- Applications of computational geometry.
John Hershberger describes some geometric problems arising in his work
at Mentor graphics including interpolation of thermal data, minimum spanning trees, and breakout
routing in PC board design.
- Cancer
imaging. The BC Cancer Research Ctr. uses minimum spanning trees to
describe the arrangements of nuclei in skin cells.
- Cosmology at
the University of Kentucky. This group works on large-scale
structure formation, using methods including N-body simulations and
minimum spanning trees.
- Detecting actin fibers in cell images.
A. E. Johnson and
R. E. Valdes-Perez use minimum spanning trees for biomedical image analysis.
- The
Euclidean minimum spanning tree mixing model. S. Subramaniam and
S. B. Pope use geometric minimum spanning trees to model locality of
particle interactions in turbulent fluid flows. The tree structure of
the MST permits a linear-time solution of the resulting
particle-interaction matrix.
- Extracting features from remotely sensed images. Mark Dobie and co-workers use minimum spanning trees to find road networks in satellite and aerial imagery.
- Finding
quasar superstructures.
M. Graham and co-authors use 2d and 3d minimum spanning
trees for finding clusters of quasars and Seyfert galaxies.
- Learning
salient features for real-time face verification, K. Jonsson, J. Matas,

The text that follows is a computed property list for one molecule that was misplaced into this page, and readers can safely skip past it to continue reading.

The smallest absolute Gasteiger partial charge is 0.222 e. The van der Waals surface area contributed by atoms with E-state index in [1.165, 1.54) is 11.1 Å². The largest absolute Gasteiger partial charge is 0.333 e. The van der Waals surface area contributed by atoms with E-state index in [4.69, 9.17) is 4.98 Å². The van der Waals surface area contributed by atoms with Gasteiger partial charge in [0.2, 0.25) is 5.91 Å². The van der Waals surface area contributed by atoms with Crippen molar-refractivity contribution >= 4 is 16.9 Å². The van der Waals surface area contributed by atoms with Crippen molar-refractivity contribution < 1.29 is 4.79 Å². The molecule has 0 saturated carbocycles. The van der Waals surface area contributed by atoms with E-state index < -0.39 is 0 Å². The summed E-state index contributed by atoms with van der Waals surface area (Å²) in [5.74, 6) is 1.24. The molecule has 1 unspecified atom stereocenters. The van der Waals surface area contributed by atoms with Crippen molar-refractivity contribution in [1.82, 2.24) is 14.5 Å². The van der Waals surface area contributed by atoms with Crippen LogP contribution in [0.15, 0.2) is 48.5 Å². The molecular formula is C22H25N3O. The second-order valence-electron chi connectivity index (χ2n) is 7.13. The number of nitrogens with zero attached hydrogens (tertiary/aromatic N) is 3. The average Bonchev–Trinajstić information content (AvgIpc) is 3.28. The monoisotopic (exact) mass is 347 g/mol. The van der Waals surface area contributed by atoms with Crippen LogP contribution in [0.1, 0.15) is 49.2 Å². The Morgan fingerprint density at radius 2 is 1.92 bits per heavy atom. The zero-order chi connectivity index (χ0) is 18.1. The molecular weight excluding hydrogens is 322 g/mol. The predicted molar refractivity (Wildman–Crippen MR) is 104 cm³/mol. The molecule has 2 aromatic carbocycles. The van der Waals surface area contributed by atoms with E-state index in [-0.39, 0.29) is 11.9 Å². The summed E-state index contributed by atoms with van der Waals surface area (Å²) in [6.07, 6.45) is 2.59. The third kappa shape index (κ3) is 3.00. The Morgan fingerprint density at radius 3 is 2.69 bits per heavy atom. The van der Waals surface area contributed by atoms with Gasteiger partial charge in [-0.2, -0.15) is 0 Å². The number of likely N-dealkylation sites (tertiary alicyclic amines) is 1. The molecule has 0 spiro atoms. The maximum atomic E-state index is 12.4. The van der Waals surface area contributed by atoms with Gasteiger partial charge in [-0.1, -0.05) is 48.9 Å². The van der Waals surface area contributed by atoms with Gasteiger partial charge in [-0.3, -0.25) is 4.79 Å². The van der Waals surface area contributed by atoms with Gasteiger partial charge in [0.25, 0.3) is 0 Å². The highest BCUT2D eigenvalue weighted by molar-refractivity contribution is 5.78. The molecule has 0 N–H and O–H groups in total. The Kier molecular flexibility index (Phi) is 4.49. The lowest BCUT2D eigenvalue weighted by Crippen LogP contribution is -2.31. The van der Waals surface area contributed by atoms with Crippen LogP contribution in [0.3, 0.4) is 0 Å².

and J. Kittler. Includes a minimum-spanning-tree based algorithm
for registering the images in a database of faces.
- Minimal
spanning tree analysis of fungal spore spatial patterns,
C. L. Jones, G. T. Lonergan, and D. E. Mainwaring.
- A minimal spanning tree analysis of the CfA redshift survey. Dan Lauer uses minimum spanning trees to understand the large-scale structure of the universe.
- A
mixing model for turbulent reactive flows based on Euclidean minimum
spanning trees, S. Subramaniam and S. B. Pope.
- Sausages,
proteins, and rho. In the talk announced here, J. MacGregor Smith
discusses Euclidean Steiner tree theory and describes potential
applications of Steiner trees to protein conformation and molecular
modeling.
- Weather
data interpretation. The Insight group at Ohio State is using
geometric techniques such as minimum spanning trees to extract features
from large meteorological data sets.

Part of
Geometry in Action,
a collection of applications of computational geometry.

David Eppstein,
Theory Group,
ICS,
UC Irvine.

Semi-automatically filtered from a common source file.